Consumer Bankruptcy Chapter 13 Timeline

When it comes to filing for bankruptcy, surely there are certain similarities between chapter 7 and chapter 13 bankruptcy. But when it comes to timeline, it is completely different for both the filing. So, here, our experienced Pittsburgh bankruptcy lawyer offers some insight for you.

The Timeline of Chapter 13 Consumer BankruptcyPrior to the Filing

For Chapter 13 bankruptcy, the federal law requires you to go through credit counseling prior your filing of the case. You must go to an agency that is approved by the DOJ. If you need virtual credit counseling, it can be done over the phone or the internet too.

Once you are done with this and file for bankruptcy, you will have to submit Exhibit D: Individual Debtor’s Statement of Compliance with Credit Counseling Requirement. This is a voluntary petition which is also referred to as Petition for Bankruptcy.

At the same time, we strongly advise you to retain a Pittsburgh bankruptcy lawyer. You are not legally prohibited to file bankruptcy on your own. However, this is a too complex procedure to file on your own. According to the U. S. Bankruptcy Court, “The rules are very technical… Pro se litigants… are expected to follow the rules that govern procedures in the federal courts. Pro se litigants should be familiar with the United States Bankruptcy Code, the Federal Rules of Bankruptcy Procedure, and the local rules of the court in which the case is filed. […] Debtors are strongly encouraged to obtain the services of competent legal counsel.”

Submitting Paperwork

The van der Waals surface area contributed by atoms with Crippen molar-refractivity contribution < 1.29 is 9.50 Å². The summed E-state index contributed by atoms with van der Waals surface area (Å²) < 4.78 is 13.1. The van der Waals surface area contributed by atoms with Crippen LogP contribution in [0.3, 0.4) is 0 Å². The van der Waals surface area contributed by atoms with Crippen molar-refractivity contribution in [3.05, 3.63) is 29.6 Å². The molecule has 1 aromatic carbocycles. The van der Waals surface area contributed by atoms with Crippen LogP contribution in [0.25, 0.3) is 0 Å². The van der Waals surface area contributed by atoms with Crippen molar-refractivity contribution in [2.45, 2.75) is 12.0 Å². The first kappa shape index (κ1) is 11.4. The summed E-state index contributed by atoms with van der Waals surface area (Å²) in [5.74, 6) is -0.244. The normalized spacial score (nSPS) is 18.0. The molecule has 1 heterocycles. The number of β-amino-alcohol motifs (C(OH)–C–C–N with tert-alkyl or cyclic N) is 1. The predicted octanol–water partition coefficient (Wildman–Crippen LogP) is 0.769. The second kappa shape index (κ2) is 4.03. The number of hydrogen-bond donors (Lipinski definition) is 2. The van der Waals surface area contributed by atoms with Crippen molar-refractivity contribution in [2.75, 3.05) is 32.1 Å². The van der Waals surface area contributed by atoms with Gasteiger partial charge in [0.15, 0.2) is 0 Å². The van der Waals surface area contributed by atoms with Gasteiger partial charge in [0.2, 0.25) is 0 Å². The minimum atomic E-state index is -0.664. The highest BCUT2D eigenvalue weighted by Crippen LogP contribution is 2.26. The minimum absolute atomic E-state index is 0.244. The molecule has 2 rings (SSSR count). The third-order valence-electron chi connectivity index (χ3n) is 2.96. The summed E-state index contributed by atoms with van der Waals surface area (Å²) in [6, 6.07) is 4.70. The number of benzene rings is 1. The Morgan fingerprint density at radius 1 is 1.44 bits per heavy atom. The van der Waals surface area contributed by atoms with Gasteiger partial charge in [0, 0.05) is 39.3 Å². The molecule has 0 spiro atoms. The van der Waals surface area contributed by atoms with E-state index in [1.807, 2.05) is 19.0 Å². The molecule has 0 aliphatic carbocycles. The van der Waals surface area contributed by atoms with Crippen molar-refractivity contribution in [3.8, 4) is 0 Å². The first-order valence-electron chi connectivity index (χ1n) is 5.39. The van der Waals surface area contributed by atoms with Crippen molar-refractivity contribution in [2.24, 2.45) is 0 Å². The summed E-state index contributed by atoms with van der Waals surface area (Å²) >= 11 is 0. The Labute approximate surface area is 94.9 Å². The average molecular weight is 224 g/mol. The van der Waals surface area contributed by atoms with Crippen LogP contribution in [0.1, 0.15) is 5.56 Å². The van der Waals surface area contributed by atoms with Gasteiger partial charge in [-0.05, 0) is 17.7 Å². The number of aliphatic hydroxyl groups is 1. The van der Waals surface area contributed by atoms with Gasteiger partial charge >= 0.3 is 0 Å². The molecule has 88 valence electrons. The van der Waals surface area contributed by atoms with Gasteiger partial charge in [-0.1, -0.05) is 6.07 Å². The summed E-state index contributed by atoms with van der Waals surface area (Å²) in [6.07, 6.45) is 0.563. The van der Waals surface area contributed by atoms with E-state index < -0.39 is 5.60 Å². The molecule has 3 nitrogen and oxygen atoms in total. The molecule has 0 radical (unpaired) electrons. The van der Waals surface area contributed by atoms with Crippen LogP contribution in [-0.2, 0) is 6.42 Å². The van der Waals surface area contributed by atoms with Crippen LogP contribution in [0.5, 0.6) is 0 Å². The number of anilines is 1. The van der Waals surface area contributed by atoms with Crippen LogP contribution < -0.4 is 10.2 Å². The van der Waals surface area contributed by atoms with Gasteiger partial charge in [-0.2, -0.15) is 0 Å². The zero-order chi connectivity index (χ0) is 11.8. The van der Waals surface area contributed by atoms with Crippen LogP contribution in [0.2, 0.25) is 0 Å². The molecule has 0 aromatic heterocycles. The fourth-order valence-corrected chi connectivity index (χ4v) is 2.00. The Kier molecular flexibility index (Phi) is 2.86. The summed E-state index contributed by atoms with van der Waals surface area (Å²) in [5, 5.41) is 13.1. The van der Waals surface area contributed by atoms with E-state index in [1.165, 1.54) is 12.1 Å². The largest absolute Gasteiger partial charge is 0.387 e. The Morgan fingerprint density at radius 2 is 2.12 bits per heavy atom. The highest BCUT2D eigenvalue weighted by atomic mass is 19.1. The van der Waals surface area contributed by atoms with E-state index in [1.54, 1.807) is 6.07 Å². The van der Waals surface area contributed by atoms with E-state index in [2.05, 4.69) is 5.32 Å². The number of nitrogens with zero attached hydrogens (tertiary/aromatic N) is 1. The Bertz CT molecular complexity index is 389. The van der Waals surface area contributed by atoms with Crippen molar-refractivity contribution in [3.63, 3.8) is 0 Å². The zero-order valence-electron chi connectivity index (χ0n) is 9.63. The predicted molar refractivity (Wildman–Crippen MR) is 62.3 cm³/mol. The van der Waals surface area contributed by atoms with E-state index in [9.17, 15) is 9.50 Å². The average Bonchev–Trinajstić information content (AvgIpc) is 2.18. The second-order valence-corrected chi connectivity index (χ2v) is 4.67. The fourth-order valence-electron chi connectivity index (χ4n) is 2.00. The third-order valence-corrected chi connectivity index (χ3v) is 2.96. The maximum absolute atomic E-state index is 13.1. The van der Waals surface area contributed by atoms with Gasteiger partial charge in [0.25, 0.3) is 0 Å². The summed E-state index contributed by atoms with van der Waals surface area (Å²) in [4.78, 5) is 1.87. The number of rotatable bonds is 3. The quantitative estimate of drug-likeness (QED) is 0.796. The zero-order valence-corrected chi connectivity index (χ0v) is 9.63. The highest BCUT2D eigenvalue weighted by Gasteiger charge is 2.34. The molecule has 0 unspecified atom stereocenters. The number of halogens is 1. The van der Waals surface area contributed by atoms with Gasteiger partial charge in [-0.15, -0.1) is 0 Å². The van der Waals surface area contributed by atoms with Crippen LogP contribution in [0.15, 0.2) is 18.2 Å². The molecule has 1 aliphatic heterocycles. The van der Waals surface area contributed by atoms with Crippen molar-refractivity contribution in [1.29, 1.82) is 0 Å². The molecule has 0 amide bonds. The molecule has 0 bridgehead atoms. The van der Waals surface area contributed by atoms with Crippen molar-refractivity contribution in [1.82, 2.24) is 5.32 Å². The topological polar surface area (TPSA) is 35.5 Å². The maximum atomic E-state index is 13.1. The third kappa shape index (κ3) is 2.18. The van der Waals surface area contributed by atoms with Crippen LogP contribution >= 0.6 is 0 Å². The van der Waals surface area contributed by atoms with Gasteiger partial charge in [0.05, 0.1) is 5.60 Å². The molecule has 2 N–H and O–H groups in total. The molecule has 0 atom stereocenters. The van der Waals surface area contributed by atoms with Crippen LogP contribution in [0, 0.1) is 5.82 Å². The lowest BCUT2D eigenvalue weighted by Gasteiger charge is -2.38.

Bankruptcy cases require a lot of paperwork to do. When you are hiring a lawyer, they should help you with the following paperwork.

  • BI, Voluntary Petition
  • B6, Cover Sheet and Summary of Schedules
  • B6A, Schedule A: Real Property
  • B6B, Schedule B: Personal Property
  • B6C, Schedule C: Property Claimed as Exempt
  • B6D, Schedule D: Creditors (Secured Claims)
  • B6E, Schedule E: Creditors (Unsecured Priority Claims)
  • B6F, Schedule F: Creditors (Unsecured Nonpriority Claims)
  • B61, Schedule I: Income
  • B6J, Schedule J: Expenses
  • B7, Statement of Financial Affairs
  • B21, Statement of Social Security Number

You need to know that this is not an all inclusive list and depending on your case, you will require to fill up specific forms.

The Reorganization Plan

This part is the biggest difference between chapter 7 and chapter 13 bankruptcy. This plan helps the filer get a restructured payment plan for paying the creditors. The other factors of chapter 13 bankruptcy include:

  • A longer time period, typically 3-5 year for completion
  • Better asset protection with a repayment plan
  • Can be only availed by those with financial means

When you are filing for Chapter 13 bankruptcy, you will get the repayment plan that will chalk out how and where you should give your money for paying the creditor. Unlike the chapter 7 bankruptcy, you can keep most of your assets as you are paying the creditors.

For qualifying for chapter 13 bankruptcy, the limit of your secured debt should be $1,149,525 and the unsecured debt limit will be $383,175.

After your filing, you will get the repayment plan in 15 days and will have to make the 1st payment in 30 days. Our Pittsburgh bankruptcy lawyer suggests you follow the repayment plan diligently.

The Meeting of Creditor, Debtor Education and Discharge

You have to attend a mandatory meeting six weeks later you file. The other people attending the meeting will be your lawyer, your trustee and creditors.

After the meeting, your creditor will get the timeline of one month for raising any issue with the repayment plan. Our Pittsburgh bankruptcy lawyer will help you through the process.

If you want to file bankruptcy, you need to come to Pittsburgh Bankruptcy Law Group.

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